“…government [is] to act in a manner that is responsive, respectful and fair when fulfilling its constitutional and statutory obligations. This is of particular importance in the delivery of public services at the level of local government. Municipalities are after all, at the forefront of government. Municipalities are after all, at the forefront of government interaction with citizens. Compliance by local government with its procedural fairness obligations is crucial therefore, not only for the protection of citizens’ rights, but to facilitate trust in the public administration and in our participatory democracy.”

The November 2021 Local Government Elections are a good but sad indication of this declining trust in public administration and participatory democracy. And unfortunately, Eskom and the rolling blackouts are not helping at all.

Eskom is an organ of state in terms of section 239 of the Constitution and has a role to play in the progressive realisation of the fundamental rights contained in ss 24, 25, 26, 26, 27 and 29 of the Constitution.[10] It is thus important that those who are in charge of Eskom see the generation, transmission, and distribution of electricity as a human right obligation with clear human rights implications and consequences for the failure to provide electricity accordingly. The provision of electricity should not be seen mainly as an economic transaction between the producer and consumer regulated by purely market rules and nothing else.

In view of the importance of electricity to the realisation of almost all human rights, it is thus important that there should be a move towards having the right to electricity as a standard alone right in the Bill of Rights[11] and Chapter 9 bodies such as the South African Human Rights Commission, in the context of its mandate and powers, can contribute and playing an important role in this regard.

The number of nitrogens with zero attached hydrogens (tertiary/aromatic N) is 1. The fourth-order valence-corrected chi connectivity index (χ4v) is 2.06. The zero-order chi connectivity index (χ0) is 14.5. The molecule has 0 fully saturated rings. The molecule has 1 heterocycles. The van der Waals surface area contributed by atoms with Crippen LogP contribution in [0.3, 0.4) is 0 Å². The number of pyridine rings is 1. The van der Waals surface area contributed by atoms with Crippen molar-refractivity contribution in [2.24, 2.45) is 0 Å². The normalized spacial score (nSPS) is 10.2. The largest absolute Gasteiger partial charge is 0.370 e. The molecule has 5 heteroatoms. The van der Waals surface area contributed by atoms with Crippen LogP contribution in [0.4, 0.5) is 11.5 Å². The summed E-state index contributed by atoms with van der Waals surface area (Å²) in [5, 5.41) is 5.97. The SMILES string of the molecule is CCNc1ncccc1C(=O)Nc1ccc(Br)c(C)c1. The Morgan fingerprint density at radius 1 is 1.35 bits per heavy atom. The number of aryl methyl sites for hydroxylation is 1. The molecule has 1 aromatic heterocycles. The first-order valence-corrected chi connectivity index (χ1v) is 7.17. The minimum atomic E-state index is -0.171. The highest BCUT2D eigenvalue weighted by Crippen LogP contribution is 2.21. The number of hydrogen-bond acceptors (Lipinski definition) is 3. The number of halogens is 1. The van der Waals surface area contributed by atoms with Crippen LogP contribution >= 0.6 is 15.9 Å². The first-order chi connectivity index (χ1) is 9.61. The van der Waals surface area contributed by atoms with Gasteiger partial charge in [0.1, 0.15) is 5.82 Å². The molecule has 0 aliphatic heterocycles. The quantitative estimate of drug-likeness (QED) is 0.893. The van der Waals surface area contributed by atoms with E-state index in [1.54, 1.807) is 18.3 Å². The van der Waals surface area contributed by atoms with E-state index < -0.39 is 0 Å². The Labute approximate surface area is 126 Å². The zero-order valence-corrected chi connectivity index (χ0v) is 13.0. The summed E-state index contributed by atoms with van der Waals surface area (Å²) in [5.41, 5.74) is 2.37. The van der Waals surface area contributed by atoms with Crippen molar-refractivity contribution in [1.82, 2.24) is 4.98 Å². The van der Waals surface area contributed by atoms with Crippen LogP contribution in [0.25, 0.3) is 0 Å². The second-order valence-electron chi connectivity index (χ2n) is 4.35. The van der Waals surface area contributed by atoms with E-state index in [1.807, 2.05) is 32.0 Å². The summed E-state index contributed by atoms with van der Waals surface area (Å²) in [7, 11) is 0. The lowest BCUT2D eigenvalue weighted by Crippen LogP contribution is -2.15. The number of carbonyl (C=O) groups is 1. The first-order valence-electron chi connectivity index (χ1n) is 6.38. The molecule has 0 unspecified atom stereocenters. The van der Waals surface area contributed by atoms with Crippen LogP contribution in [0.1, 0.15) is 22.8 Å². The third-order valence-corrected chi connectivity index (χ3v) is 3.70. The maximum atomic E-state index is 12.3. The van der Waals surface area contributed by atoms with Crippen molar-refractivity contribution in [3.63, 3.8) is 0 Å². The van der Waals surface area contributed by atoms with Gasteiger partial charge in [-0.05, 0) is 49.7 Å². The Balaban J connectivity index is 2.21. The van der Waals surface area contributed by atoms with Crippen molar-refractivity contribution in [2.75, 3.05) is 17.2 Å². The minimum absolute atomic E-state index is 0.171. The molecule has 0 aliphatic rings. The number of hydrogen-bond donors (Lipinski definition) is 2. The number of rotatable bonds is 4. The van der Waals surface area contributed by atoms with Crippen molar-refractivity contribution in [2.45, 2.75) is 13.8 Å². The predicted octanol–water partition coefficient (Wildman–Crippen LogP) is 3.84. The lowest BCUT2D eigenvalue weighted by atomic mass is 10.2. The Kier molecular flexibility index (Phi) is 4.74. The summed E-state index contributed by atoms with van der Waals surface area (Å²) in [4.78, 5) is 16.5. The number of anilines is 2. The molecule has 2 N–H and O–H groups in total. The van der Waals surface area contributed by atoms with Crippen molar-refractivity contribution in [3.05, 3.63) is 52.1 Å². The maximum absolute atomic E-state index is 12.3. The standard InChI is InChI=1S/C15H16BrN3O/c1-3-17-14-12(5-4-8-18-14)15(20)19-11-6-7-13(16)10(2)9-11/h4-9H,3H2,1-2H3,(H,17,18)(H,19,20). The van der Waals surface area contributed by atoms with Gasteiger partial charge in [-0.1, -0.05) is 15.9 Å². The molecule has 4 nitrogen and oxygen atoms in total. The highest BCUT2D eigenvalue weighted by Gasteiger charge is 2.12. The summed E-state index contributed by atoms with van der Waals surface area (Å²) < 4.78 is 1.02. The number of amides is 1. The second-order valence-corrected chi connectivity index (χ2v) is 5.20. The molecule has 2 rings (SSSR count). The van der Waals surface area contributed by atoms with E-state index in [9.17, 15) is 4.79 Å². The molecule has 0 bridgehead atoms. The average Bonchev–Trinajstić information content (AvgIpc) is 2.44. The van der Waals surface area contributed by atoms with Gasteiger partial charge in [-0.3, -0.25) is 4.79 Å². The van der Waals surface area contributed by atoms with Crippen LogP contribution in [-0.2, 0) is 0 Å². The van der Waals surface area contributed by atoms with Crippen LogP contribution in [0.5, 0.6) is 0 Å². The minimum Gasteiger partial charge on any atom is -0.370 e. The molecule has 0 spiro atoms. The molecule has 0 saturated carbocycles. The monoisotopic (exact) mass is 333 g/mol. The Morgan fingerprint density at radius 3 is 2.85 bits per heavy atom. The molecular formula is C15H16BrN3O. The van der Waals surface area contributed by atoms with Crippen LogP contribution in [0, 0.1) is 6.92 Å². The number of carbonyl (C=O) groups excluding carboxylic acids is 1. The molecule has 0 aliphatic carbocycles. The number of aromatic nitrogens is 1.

Adv. Tseliso Thipanyane

[1] See: The Eskom Conversion Act 13 of 2001, converted Eskom into a public company under the Companies Act but with its entire share capital held by the state. This Act also repealed the Eskom Act 40 of 1987 in its entirety.

[2] Vaal River Development Association (Pty) Ltd v Eskom Holdings SOC Ltd and Others; Lekwa Rate Payers Association NPC v Eskom Holdings SOC Ltd and Others (31813/20) [2020] ZAGPPHC 429 (28 August 2020) (unreported).

[3] Stephen Tully, ‘The Human Right to Access Electricity’, The Electricity Journal 30 (2006), 38.


[5] Mkontwana v Nelson Mandela Metropolitan Municipality 2005 (1) SA 530 (CC).

[6] Ibid para 38.

[7] Eskom Holdings SOC Ltd v Resilient Properties (Pty) Ltd and Others 2021 (3) SA 47 (SCA)

[8] Ibid para 13.

[9] Vaal River Development Association (Pty) Ltd v Eskom Holdings SOC Ltd and Others; Lekwa Rate Payers Association NPC v Eskom Holdings SOC Ltd and Others (31813/20) [2020] ZAGPPHC 429 (28 August 2020) (unreported) para 37.

[10] Eskom Holdings SOC Ltd v Resilient Properties (Pty) Ltd and Others 2021 (3) SA 47 (SCA) para 60.; See also section 6(5)(a) and (b) of the Eskom Conversion Act 13 of 2001, which provides  the developmental role played by Eskom as well as the promotional duty of  promoting ‘universal access to, and the provision of, affordable electricity, taking into account the cost of electricity, financial sustainability and the competitiveness of Eskom’. 

[11] See Stephen Tully “Access to Electricity as a Human Right” Netherlands Quarterly of Human Rights Vol 24/4(2006) pp557-588.